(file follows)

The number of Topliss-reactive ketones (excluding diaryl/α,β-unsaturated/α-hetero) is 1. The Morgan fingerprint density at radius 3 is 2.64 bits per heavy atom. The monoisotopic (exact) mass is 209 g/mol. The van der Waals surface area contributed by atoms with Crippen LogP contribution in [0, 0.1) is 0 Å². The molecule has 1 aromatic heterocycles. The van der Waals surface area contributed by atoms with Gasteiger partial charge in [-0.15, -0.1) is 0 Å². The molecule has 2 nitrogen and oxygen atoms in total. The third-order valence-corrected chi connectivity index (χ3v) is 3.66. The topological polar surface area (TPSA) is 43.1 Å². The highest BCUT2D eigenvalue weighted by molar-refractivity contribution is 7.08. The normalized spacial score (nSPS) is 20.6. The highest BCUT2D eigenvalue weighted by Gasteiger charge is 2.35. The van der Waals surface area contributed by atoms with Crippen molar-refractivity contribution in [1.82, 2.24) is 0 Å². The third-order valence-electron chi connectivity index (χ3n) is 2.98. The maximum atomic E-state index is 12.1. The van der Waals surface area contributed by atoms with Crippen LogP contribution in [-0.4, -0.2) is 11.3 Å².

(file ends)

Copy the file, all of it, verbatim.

The number of Topliss-reactive ketones (excluding diaryl/α,β-unsaturated/α-hetero) is 1. The Morgan fingerprint density at radius 3 is 2.64 bits per heavy atom. The monoisotopic (exact) mass is 209 g/mol. The van der Waals surface area contributed by atoms with Crippen LogP contribution in [0, 0.1) is 0 Å². The molecule has 1 aromatic heterocycles. The van der Waals surface area contributed by atoms with Gasteiger partial charge in [-0.15, -0.1) is 0 Å². The molecule has 2 nitrogen and oxygen atoms in total. The third-order valence-corrected chi connectivity index (χ3v) is 3.66. The topological polar surface area (TPSA) is 43.1 Å². The highest BCUT2D eigenvalue weighted by molar-refractivity contribution is 7.08. The normalized spacial score (nSPS) is 20.6. The highest BCUT2D eigenvalue weighted by Gasteiger charge is 2.35. The van der Waals surface area contributed by atoms with Crippen molar-refractivity contribution in [1.82, 2.24) is 0 Å². The third-order valence-electron chi connectivity index (χ3n) is 2.98. The maximum atomic E-state index is 12.1. The van der Waals surface area contributed by atoms with Crippen LogP contribution in [-0.4, -0.2) is 11.3 Å².